Today the LAMP stack has grown to over 140,000 building materials. The rosters of standards and practices that nobody controls only get bigger as well. Apple may have patented MultiTouch, but there are sure to be plenty of other goods in the iPhone that are as open as the sky. Or Apple wouldn't have been able to build the thing.
Best of all, Apple has raised the ceiling for conversation as well as development in the broad new category of personal telephony. Long before the iPhone comes out (it's still months away), we can start talking about countless other devices we are now more encouraged than ever to invent or improve. We can talk about applications and services that no big company would ever invent, but will open the market to all kinds of opportunities.
My own first choice is making the phone a useful instrument for asserting ourselves as autonomous and independent "players" in every social setting -- including the one we call marketplaces. That is, free of every vendor and every organization that gives us the plastic cards that carry our names in our wallets -- as well as every company that has been trying to trap us in silos for generations.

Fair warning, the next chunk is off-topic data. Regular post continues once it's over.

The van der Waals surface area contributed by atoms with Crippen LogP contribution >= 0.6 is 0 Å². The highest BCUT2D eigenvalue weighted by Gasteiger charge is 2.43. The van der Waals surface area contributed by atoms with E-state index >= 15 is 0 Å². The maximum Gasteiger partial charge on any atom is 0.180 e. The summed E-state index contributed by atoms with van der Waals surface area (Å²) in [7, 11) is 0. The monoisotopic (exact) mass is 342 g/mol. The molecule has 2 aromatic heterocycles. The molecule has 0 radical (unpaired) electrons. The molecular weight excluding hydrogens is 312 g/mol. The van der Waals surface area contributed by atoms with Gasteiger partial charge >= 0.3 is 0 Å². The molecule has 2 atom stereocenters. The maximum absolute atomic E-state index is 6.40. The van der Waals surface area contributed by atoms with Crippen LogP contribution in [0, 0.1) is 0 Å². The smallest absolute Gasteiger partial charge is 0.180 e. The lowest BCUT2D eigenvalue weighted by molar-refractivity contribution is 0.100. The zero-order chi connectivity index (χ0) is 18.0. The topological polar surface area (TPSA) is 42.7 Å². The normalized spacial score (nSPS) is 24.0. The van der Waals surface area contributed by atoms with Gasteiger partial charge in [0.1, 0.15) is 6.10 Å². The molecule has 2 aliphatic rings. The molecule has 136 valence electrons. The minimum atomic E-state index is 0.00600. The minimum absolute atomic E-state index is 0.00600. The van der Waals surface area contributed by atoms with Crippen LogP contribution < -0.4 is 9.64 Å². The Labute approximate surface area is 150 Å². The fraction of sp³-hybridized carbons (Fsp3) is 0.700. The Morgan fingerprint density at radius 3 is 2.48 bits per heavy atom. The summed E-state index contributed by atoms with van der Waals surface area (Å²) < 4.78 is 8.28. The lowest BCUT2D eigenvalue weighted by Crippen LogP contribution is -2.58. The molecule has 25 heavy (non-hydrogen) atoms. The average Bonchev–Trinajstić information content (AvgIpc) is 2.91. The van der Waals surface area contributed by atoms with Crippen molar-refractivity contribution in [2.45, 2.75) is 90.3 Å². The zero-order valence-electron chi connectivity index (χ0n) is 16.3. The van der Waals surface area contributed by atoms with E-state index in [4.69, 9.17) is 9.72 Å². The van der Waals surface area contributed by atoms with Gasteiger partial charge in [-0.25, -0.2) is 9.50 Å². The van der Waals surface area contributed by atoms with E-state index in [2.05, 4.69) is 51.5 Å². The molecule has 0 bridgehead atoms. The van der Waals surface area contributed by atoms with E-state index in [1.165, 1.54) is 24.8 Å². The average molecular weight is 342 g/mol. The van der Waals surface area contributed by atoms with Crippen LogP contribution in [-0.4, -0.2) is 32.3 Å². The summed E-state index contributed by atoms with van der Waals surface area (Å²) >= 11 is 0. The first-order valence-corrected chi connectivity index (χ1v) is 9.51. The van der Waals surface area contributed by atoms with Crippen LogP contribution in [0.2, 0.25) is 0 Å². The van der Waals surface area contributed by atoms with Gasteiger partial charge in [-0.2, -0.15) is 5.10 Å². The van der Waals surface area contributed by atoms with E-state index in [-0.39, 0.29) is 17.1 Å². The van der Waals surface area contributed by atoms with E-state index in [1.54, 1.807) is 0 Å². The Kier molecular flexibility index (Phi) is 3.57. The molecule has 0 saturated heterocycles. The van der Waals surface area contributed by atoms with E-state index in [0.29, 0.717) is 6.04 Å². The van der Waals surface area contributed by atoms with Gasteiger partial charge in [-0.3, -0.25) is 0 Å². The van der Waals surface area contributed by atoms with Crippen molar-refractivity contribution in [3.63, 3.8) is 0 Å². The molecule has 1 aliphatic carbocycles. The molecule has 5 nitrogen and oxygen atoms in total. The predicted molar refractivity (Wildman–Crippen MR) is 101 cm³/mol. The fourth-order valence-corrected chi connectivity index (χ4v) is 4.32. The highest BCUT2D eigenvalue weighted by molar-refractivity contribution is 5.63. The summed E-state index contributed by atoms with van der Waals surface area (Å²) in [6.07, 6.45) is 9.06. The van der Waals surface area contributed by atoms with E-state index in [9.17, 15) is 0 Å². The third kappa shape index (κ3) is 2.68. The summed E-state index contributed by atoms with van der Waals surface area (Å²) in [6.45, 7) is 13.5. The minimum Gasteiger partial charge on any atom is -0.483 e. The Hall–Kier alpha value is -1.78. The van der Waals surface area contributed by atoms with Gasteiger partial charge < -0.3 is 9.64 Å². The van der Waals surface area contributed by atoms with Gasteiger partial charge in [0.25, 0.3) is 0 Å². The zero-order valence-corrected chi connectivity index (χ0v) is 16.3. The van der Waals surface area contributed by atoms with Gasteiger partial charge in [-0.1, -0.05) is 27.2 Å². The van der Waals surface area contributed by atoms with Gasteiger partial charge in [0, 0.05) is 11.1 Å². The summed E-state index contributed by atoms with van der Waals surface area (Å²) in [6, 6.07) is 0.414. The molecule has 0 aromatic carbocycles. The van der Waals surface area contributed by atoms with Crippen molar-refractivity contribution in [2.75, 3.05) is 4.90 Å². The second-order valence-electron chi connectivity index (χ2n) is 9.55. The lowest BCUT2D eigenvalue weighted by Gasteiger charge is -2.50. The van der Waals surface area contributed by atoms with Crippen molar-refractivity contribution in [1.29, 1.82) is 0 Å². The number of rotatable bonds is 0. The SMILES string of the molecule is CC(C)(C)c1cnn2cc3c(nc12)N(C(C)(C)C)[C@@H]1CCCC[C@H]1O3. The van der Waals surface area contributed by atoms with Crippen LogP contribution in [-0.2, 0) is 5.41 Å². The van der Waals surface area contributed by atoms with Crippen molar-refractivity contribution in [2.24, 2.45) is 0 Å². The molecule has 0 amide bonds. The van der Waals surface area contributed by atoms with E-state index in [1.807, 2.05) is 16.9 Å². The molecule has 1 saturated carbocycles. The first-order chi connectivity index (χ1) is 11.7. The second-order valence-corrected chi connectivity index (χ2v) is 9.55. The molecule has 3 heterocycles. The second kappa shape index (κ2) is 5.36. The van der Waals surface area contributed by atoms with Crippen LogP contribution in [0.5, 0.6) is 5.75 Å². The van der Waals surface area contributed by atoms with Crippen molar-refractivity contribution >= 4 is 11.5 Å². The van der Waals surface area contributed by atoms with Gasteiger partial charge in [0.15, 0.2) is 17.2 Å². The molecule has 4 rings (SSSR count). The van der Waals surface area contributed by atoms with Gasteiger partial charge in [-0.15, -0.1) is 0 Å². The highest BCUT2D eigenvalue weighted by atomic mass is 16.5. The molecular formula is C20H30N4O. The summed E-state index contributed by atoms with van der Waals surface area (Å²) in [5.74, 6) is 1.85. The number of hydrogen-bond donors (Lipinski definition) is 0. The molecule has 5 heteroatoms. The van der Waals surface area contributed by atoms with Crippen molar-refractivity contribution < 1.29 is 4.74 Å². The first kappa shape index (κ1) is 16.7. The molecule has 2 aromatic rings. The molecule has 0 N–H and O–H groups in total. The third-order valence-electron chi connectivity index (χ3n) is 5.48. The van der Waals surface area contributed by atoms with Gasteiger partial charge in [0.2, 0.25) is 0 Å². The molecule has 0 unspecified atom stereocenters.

We need to be able to roam freely, as identifiably or anonymously as possible. We need to be able to engage and disengage, to establish, manage and end relationships -- on our terms, and not just those of companies that list us in their Customer Relationship Management (CRM) systems.
How do we do that?
Well, some of us have been working on the independence part of this thing for the last several years through "user-centric" identity development. We're starting to work on the engagement part through VRM, or Vendor Relationship Management an idea that has just begun to come together in the last several months. Now we need make user-based identity mobile. We need to base it on phones and other personal devices. After all, phones are far more personal than any computer.
I'd also like to see folks from Apple, Google (some have already signed up), Yahoo, Cingular and various other outfits who have been involved in the iPhone project and are now free to come out, meet with engaged users and other developers, and help empower people to operate in free ways in freed-up markets.
And I'd especially like to see folks from the growing Linux and open source corners of the mobile space come forward and weigh in as well, including Trolltech,
We can, and must, come from our own independence. Because that's what mobility, one of our most human of attributes, is really about.
Doc Searls is Senior Editor of Linux Journal